Pittsburgh crossword tournament more than a puzzle
Rachel Colangelo is 18, an age when most of her peers have trouble arranging their class schedules. But the University of Pittsburgh student is responsible for an event that's the first of its kind in Pittsburgh.
On Saturday, the Pittsburgh Crossword Puzzle Tournament will be held at Soldiers & Sailors Memorial Hall & Museum, Oakland.
Colangelo, a sophomore at the University of Pittsburgh, is organizing the event as the part of an internship with the Leukemia and Lymphoma Society.
"I'd gone to a tournament two years ago and saw how exciting everything was," says Colangelo, who lives in Murrysville. "It was very intense, and I was very surprised. I thought it would be a great idea to do something that had never been done in Pittsburgh before."
Colangelo herself isn't a cruciverbalist (a fan of crosswords or word games) but her father, Frank, is. He took her to the tournament in New York, and he had been trying to hold a similar event in Pittsburgh for about 10 years.
When Colangelo was charged with coming up with an event to raise funds for the Leukemia and Lymphoma Society, she decided to wed her father's vision with the fundraising needs of the agency.
"I can finally make his plans actually happen," she says.
But not without a lot of work. Colangelo admits she had no idea what she was getting into when she proposed the idea. From arranging for a venue to soliciting sponsors to getting word out to local crossword-puzzle enthusiasts, Colangelo's summer has been challenging. But one of her easiest tasks was getting the puzzles for the tournament.
Colangelo contacted Will Shortz, the editor of the New York Times crossword puzzle, the acknowledged gold standard for cruciverbalists. Shortz agreed to construct four puzzles for use in the tournament.
"He's been very helpful, very nice,' Colangelo says, noting the four puzzles being supplied will be used the following week in the Times.
While the Leukeumia and Lymphoma Society holds various fundraisers throughout the year, the crossword puzzle tournament is unlike anything the organization has attempted.
"We couldn't have expected anything better out of Rachel," says Therese Marszalek, coordinator of school and youth programs. "She has taken the project and really ran with it. ...(It's) just so original. It's going to bring a lot of attention to the Leukemia and Lymphoma Society."
by REGE BEHE
Will Shortz is to cruciverbalists (crossword and word puzzle enthusiasts) what Mick Jagger is fans of rock music, or Robert DeNiro is to film buffs.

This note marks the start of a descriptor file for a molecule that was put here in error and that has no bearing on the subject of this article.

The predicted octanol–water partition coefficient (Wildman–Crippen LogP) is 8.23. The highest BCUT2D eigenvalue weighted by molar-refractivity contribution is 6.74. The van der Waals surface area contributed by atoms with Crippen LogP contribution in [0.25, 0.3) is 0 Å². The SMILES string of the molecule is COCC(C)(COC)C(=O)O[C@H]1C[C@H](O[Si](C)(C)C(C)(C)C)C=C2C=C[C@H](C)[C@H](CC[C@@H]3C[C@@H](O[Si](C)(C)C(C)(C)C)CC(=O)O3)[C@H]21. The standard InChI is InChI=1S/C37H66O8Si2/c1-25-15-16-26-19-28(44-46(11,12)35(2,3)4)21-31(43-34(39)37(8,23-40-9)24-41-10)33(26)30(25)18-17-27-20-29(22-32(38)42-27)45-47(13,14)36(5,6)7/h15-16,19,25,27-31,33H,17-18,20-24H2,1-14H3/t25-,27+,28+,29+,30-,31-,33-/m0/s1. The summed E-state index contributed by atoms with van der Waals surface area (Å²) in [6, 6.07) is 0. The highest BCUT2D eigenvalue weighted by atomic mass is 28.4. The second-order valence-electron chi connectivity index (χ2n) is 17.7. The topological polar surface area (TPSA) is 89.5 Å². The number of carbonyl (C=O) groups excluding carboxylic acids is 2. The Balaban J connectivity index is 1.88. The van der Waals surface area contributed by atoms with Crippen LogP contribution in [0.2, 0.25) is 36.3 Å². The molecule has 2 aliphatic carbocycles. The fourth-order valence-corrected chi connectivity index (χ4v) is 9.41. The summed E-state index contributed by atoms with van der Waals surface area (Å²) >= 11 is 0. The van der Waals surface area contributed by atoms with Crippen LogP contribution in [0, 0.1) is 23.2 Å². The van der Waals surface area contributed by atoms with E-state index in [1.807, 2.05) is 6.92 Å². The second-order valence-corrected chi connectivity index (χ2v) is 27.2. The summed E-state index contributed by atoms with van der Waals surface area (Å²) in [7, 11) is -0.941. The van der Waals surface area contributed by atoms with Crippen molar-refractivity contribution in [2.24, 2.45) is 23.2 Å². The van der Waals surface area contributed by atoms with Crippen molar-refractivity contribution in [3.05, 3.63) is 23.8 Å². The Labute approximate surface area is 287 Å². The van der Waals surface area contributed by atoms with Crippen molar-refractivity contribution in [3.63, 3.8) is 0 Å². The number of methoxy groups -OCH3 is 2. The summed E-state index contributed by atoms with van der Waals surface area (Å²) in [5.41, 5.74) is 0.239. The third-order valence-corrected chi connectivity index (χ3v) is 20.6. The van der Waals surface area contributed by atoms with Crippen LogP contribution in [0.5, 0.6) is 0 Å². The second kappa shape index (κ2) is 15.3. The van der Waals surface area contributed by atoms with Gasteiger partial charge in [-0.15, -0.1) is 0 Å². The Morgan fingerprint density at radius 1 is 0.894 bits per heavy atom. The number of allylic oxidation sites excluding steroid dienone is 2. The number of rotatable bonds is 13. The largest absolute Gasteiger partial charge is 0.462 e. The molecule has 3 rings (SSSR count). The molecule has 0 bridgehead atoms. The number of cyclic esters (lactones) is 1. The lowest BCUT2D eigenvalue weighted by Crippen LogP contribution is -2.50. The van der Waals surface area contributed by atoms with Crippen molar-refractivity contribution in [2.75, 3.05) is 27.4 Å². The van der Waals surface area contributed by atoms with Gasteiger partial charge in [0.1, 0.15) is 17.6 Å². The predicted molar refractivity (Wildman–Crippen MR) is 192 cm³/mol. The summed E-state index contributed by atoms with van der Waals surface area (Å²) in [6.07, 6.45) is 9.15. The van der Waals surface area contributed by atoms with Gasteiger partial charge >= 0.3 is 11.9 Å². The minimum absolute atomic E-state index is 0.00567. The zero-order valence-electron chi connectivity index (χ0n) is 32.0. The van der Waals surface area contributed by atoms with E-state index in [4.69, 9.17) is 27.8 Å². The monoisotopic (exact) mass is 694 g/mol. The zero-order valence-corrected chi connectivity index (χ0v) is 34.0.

The esteemed editor of the New York Times crossword puzzle, and the puzzlemaster on NPR's "Weekend Edition," Shortz will provide four puzzles for the Pittsburgh Crossword Puzzle Tournament, to be held Saturday at Soldiers & Sailors Memorial Hall & Museum in Oakland.
Such an event might seem to have all the appeal of pencil-sharpening contest. But Shortz points to the documentary "Wordplay" as evidence to the contrary, especially during the final round, when contestants fill out puzzles on a large, oversized display.
"I've seen that movie 15, 20 times, and it still makes my palms sweat," Shortz says.
The individual practice of solving crosswords might not be so dramatic, but it's still popular; it's estimated that 50 million Americans attempt at least one crossword puzzle per week. Filmmaker Ken Burns, musicians the Indigo Girls, comedian Jon Stewart, former president Bill Clinton and ex-senator Bob Dole are among the form's enthusiasts.
Shortz thinks part of the appeal of crosswords is a natural inclination to fill in empty white squares.
"There's the saying that nature abhors a vacuum,'" he says, "and when some people see an empty crossword grid, there's a desire to complete it."
The first crossword appeared in the New York World in 1913. While it might be natural to think the form has stayed relatively the same over the years -- what could change about the basic layout of black-and-white squares• -- crosswords have undergone a transformation since 1990.
"If you looked at puzzles from 20 years ago, they'd be quite different," Shortz says. "They're a little bookish, straightforward, unhumorous. The hard puzzles are not tricky, they're hard by obscurity rather than deceptiveness. Modern puzzles have more references to modern culture, whereas older crosswords didn't.
"I don't think modern puzzlers would be happy with the puzzles from 20 years ago, and if you go back 50 years ago, they were quite differentl" he says. "They basically didn't allow phrases in the grids. Nowadays, it seems like phrases and multiword answers are not only acceptable, but encouraged."
But not all crosswords are created equally, especially during an age when computers can create a puzzle in "a split second," according to Shortz.
Machine-generated puzzles are limited by their input -- they can create crosswords, but not the humor or slyness that are part of so many contemporary puzzles.
Computers also increasingly play a role the way puzzles are solved. Shortz points out that because more people are constantly connected to the Internet, they prefer to do crosswords online. But, while it might be faster, Shortz still prefers to solve puzzles the traditional way.
"That's one thing the print newspaper has an advantage over online versions," he says, "and I think a significant portion of print circulation is achieved by crossword, Sudoku and other pencil puzzles."Additional Information:
Pittsburgh Crossword Puzzle Tournament
Benefits: The Leukemia and Lymphoma Society
When: 1 p.m. Saturday
Admission: $30; $25 in advance
Where : Soldiers & Sailors Memorial Hall & Museum, Gettysburg Room, Oakland
Details: 412-395-2873, ext. 2864, or website